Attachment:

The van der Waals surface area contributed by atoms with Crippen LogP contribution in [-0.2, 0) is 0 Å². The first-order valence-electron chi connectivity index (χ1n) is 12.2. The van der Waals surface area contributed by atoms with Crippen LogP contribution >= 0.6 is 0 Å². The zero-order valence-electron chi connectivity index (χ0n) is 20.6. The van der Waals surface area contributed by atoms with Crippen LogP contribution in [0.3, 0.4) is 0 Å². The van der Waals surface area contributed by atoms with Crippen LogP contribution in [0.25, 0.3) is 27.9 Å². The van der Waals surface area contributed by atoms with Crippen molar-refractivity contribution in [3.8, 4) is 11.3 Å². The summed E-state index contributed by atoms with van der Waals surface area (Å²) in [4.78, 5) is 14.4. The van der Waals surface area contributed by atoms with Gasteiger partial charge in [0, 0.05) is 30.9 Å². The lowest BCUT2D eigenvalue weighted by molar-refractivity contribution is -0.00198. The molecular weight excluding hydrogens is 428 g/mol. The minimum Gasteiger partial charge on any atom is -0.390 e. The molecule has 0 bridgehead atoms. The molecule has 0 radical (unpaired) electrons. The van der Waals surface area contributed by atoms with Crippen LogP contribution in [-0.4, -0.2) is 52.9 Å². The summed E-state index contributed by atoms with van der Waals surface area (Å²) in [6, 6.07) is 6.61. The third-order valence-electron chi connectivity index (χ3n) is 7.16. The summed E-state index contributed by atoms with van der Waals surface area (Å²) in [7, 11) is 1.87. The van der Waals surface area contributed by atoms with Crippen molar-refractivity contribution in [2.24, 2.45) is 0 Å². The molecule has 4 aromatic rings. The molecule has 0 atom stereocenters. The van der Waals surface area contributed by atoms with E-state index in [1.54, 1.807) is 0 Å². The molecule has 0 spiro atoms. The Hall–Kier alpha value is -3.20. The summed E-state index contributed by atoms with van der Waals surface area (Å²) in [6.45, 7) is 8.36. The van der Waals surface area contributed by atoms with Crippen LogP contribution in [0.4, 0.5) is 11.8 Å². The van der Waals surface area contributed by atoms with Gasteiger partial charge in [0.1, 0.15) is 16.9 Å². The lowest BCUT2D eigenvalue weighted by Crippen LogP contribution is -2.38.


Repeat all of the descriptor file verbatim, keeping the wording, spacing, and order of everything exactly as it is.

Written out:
The van der Waals surface area contributed by atoms with Crippen LogP contribution in [-0.2, 0) is 0 Å². The first-order valence-electron chi connectivity index (χ1n) is 12.2. The van der Waals surface area contributed by atoms with Crippen LogP contribution >= 0.6 is 0 Å². The zero-order valence-electron chi connectivity index (χ0n) is 20.6. The van der Waals surface area contributed by atoms with Crippen LogP contribution in [0.3, 0.4) is 0 Å². The van der Waals surface area contributed by atoms with Crippen LogP contribution in [0.25, 0.3) is 27.9 Å². The van der Waals surface area contributed by atoms with Crippen molar-refractivity contribution in [3.8, 4) is 11.3 Å². The summed E-state index contributed by atoms with van der Waals surface area (Å²) in [4.78, 5) is 14.4. The van der Waals surface area contributed by atoms with Gasteiger partial charge in [0, 0.05) is 30.9 Å². The lowest BCUT2D eigenvalue weighted by molar-refractivity contribution is -0.00198. The molecular weight excluding hydrogens is 428 g/mol. The minimum Gasteiger partial charge on any atom is -0.390 e. The molecule has 0 bridgehead atoms. The molecule has 0 radical (unpaired) electrons. The van der Waals surface area contributed by atoms with Crippen LogP contribution in [-0.4, -0.2) is 52.9 Å². The summed E-state index contributed by atoms with van der Waals surface area (Å²) in [6, 6.07) is 6.61. The third-order valence-electron chi connectivity index (χ3n) is 7.16. The summed E-state index contributed by atoms with van der Waals surface area (Å²) in [7, 11) is 1.87. The van der Waals surface area contributed by atoms with Crippen molar-refractivity contribution in [2.24, 2.45) is 0 Å². The molecule has 4 aromatic rings. The molecule has 0 atom stereocenters. The van der Waals surface area contributed by atoms with E-state index in [1.54, 1.807) is 0 Å². The molecule has 0 spiro atoms. The Hall–Kier alpha value is -3.20. The summed E-state index contributed by atoms with van der Waals surface area (Å²) in [6.45, 7) is 8.36. The van der Waals surface area contributed by atoms with Crippen LogP contribution in [0.4, 0.5) is 11.8 Å². The van der Waals surface area contributed by atoms with Gasteiger partial charge in [0.1, 0.15) is 16.9 Å². The lowest BCUT2D eigenvalue weighted by Crippen LogP contribution is -2.38.